Responses of coral gastrovascular cavity pH during light and dark incubations to reduced seawater pH suggest species-specific responses to the effects of ocean acidification on calcification

Coral polyps have a fluid-filled internal compartment, the gastrovascular cavity (GVC). Respiration and photosynthesis cause large daily excursions in GVC oxygen concentration (O2) and pH, but few studies have examined how this correlates with calcification rates. We hypothesized that GVC chemistry can mediate and ameliorate the effects of decreasing seawater pH (pHSW) on coral calcification. Microelectrodes were used to monitor O2 and pH within the GVC of Montastraea cavernosa and Duncanopsammia axifuga (pH only) in both the light and the dark, and three pHSW levels (8.2, 7.9, and 7.6). At pHSW 8.2, GVC O2 ranged from ca. 0 to over 400% saturation in the dark and light, respectively, with transitions from low to high (and vice versa) within minutes of turning the light on or off. For all three pHSW treatments and both species, pHGVC was always significantly above and below pHSW in the light and dark, respectively. For M. cavernosa in the light, pHGVC reached levels of pH 8.4–8.7 with no difference among pHSW treatments tested; in the dark, pHGVC dropped below pHSW and even below pH 7.0 in some trials at pHSW 7.6. For D. axifuga in both the light and the dark, pHGVC decreased linearly as pHSW decreased. Calcification rates were measured in the light concurrent with measurements of GVC O2 and pHGVC. For both species, calcification rates were similar at pHSW 8.2 and 7.9 but were significantly lower at pHSW 7.6. Thus, for both species, calcification was protected from seawater acidification by intrinsic coral physiology at pHSW 7.9 but not 7.6. Calcification was not correlated with pHGVC for M. cavernosa but was for D. axifuga. These results highlight the diverse responses of corals to changes in pHSW, their varying abilities to control pHGVC, and consequently their susceptibility to ocean acidification.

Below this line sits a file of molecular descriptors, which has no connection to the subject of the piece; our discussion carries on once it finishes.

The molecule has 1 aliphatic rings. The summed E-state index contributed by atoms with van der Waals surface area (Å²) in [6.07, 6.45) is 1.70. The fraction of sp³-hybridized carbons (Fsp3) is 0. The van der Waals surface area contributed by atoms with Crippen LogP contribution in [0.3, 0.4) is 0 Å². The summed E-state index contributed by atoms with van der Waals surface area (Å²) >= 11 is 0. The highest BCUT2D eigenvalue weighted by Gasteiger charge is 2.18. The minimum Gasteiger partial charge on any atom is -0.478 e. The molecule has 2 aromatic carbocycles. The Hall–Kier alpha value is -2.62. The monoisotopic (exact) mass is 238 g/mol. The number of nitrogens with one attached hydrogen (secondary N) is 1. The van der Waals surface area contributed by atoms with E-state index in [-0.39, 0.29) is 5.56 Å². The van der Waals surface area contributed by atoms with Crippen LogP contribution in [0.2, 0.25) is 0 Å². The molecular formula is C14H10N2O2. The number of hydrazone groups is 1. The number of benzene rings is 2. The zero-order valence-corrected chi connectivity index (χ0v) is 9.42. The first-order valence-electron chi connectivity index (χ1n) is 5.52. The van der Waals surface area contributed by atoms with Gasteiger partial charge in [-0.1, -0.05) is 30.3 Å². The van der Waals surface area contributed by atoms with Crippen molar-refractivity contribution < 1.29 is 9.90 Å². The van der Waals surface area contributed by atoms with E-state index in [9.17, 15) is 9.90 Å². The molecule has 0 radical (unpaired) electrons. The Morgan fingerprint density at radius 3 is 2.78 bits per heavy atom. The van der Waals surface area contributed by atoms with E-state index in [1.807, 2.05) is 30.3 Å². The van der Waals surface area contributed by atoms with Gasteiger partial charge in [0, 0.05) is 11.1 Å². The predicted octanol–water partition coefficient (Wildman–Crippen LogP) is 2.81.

Bove C. B., Whitehead R. F. & Szmant A. M., in press. Responses of coral gastrovascular cavity pH during light and dark incubations to reduced seawater pH suggest species-specific responses to the effects of ocean acidification on calcification. Coral Reefs. Article (subscription required).

 

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